Kyrgios vs Djokovic for WB ’22

A potentially high quality match-up for this grass court final. Both players know their respective ways around this elegant surface.

Nick announced his arrival on tour by beating Nadal at the 2014 Championships R16, ironically. He was deprived of the opportunity to play him in today’s other SF because the Spaniard withdrew from the tournament. This should be another win in the Kyrgios column in these players’ H2H, for what that’s worth. But statisticians treat such retreats, legitimate or not, as non-wins/losses. Go figure, which explains how (in)consequential this kind of chickenshit behavior is even when the stakes are so high.

Speaking of H2Hs (a favorite topic of ours), Kyrgios is 2-0 vs Djokovic. A little context: both occurred in 2017. Recall that Novak was in one of his infamous dips in form at that time. He peaked in 2016 with the Novak Slam, ending that historical run at 2016 Roland Garros, beating Murray in the final. Beginning at 2016 WB, he began a months-long (year plus) descent into one of those nearly inexplicable vanishing acts (we have covered the referenced Djokollapse pretty extensively).

In 2017, Kyrgios beat Novak in Acapulco in February and then a few weeks later at Indian Wells. I remember the IW match was R16, the winner to play Federer in the QF. Federer was flying that year; Novak, interestingly enough, never played that ascendant 2017 Federer, when he won AO, WB, the Sunshine Double and Shanghai.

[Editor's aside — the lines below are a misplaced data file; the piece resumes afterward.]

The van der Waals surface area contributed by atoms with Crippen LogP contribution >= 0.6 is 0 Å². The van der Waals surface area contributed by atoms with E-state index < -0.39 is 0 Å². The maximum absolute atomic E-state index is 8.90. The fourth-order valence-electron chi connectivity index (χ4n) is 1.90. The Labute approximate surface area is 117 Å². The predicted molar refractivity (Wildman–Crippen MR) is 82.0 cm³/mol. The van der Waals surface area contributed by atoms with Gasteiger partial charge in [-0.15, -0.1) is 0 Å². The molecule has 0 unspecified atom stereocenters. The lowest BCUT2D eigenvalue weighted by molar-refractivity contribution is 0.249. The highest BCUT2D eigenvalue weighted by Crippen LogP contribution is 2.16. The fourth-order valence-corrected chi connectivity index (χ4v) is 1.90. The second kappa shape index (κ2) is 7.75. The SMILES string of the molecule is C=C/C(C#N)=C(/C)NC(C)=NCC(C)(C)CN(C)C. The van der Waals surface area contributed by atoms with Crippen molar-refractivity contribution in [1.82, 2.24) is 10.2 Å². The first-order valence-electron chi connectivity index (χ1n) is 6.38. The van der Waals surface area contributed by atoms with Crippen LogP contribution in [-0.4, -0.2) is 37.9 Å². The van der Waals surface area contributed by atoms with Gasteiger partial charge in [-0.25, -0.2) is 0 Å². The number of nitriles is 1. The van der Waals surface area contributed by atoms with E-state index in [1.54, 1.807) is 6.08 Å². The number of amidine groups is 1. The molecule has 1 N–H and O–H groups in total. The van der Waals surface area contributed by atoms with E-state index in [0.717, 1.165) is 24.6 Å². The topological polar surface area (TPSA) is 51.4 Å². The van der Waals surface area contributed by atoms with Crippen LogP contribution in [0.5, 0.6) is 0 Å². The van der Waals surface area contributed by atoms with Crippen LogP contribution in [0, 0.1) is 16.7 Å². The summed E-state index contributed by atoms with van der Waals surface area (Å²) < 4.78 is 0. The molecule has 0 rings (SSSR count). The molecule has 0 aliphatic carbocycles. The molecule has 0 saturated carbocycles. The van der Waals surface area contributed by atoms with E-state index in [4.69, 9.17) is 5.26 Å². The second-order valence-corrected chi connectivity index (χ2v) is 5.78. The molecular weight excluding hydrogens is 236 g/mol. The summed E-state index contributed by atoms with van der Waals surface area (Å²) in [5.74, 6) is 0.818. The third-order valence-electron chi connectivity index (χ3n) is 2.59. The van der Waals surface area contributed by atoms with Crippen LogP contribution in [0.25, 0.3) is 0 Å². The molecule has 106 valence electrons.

Needless to say, Novak is in better form this time around, we’re on grass, Djokovic vying for his 7th WB title, and the Bo5 will pose all sorts of circumstantial differences compared to Acapulco and Indian Wells.

Therefore, you have to like Novak in this match. His mental strength and the potential collapse of Nick’s ability to focus, stay calm, and execute a plan in a grand slam final both reach this same conclusion.

The thought on Kyrgios pulling-off an upset in Sunday’s final goes as follows: his serve is a massive weapon even though he is playing one of, if not the best ROS of all-time. But we know how significant a big serve on a surface like this can be. Nick’s is practically unplayable when he’s in form on that shot, not to mention his SS can stay in that 120mph range. His serve is his main weapon, for sure. If he’s in that 28-30+ ace kind of form, wow. Who knows. But that’s a big ask, especially given Novak’s ROS genius.

Secondly, we’ll reiterate the importance of Kyrgios staying composed, focused, patient, etc., in a potentially long (Bo5) match. Another big ask. There are ebbs and flows in matches like these. He’s running a marathon. He can’t treat this like a 10k.

Lastly, the crowd could play a role (will play a roll). They are going to be supporting Nick Kyrgios from the outset. No need to go too much into the anti-Novak sentiment in the live tennis congregation, but it exists and Nick, for reasons that are beyond us all, is a kind of lovable underdog, quite often. If the Aussie starts to tank, then he’s done and the crowd piles on. But if he has a crowd, stays in front with big serves and solid, smart rally points, and keeps his cool, there could be quite a momentum to his game that might really trouble Djokovic.

Nick needs to be brilliantly mature and effective.

Novak will fight like hell given the obvious circumstances.

Could be a classic.

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